Therefore, in this embodiment, when the image data of one block made up of 8 is obtained by the DCT in the DCT circuit 10 is stored in the RAM 11a or 11b. The DCT coefficient which is stored in the RAM 11a or 11b is quantized by being multiplied by the inverse number of each threshold value of the 8 The D.C. component of the quantized DCT coefficient is supplied to the 2-stage register 14, and the subtractor 20 obtains the difference between the present D.C. component and the D.C. component which is obtained by the quantization of the previous block. This difference is supplied to the size detection circuit 30 and the masking circuit 31.

The size detection circuit 30 detects the number of effective bits required to describe the difference data of the D.C. component which is received. The priority encoder 42 of the size detection circuit 30 outputs as the size data the data which describes the bit position of the data "1" located closest to the MSB side. This size data is supplied to the ROM 21 which stores the D.C. Huffman table and is subjected to the Huffman coding. On the other hand, only the effective bits of the difference data which is supplied to the masking circuit 31 are extracted depending on the size data from the size detection circuit 30, and are output as the added bits. Hence, the coded size data from the ROM 21 and the added bits from the masking circuit 31 are output as the D.C. data.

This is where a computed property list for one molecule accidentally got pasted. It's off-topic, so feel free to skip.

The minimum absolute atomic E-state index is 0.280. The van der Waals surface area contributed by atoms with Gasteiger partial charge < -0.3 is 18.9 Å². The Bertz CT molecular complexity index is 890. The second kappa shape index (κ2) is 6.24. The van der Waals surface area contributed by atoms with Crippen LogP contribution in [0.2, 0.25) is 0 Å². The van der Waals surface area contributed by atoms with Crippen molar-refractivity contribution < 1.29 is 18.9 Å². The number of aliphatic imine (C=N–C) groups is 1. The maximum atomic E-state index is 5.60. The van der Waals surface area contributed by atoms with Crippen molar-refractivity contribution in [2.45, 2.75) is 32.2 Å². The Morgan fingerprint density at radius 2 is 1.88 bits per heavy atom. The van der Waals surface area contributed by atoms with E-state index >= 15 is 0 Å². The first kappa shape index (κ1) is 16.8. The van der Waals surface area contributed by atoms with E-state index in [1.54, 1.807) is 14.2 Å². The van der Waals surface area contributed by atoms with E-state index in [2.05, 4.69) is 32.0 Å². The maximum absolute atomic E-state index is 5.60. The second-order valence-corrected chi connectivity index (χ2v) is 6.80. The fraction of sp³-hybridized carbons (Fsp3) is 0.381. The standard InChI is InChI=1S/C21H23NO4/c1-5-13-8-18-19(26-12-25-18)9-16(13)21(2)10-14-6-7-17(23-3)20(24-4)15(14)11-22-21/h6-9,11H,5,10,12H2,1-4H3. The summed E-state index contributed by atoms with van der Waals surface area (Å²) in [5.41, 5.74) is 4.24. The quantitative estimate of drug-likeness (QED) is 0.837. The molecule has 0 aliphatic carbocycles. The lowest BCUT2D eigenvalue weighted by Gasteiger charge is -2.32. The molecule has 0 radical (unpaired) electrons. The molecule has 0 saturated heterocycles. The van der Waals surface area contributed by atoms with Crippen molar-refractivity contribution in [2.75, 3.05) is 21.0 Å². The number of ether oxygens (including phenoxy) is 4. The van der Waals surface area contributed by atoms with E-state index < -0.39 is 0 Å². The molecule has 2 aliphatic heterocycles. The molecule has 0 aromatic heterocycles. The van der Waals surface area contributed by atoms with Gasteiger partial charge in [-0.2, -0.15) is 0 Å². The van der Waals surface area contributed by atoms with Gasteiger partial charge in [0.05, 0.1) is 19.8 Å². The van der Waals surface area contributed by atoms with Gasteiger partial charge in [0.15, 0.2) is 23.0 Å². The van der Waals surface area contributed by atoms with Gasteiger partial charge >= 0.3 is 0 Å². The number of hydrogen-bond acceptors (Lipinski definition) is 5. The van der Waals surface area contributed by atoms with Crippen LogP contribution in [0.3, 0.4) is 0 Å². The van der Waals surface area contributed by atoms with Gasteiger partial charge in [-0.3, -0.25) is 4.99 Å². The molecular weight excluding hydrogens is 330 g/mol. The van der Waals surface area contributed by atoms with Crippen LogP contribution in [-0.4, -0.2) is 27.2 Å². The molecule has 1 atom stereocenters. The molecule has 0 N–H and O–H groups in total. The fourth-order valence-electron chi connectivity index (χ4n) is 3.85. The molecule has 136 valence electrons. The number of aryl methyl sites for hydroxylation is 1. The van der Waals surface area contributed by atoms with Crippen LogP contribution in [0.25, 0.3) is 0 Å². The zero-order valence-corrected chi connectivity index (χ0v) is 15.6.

The A.C. component of the DCT coefficient is supplied to the comparator 22 which detects the zero coefficient. When the zero coefficient is detected, the output signal of the comparator 22 starts the counter 23 which counts the number of consecutive zero coefficients. When a non-zero coefficient is received, this data is stored in the register 24, and the counted value in the counter 23 is also stored in the register 24. The effective data (non-zero coefficient or data) of the data stored in the register 24 is supplied to the size detection circuit 36 and the masking circuit 37, and is subjected to processing similar to those of the size detection circuit 30 and the masking circuit 31 described above. The output of the size detection circuit 36 and the data stored in the register 24 and describing the number of consecutive invalid data (zero coefficients or data) are supplied to the ROM 25 which stores the A.C. Huffman table, and are subjected to the Huffman coding. Hence, the coded data from the ROM 21 and the data from the masking circuit 31 are output as the A.C. data.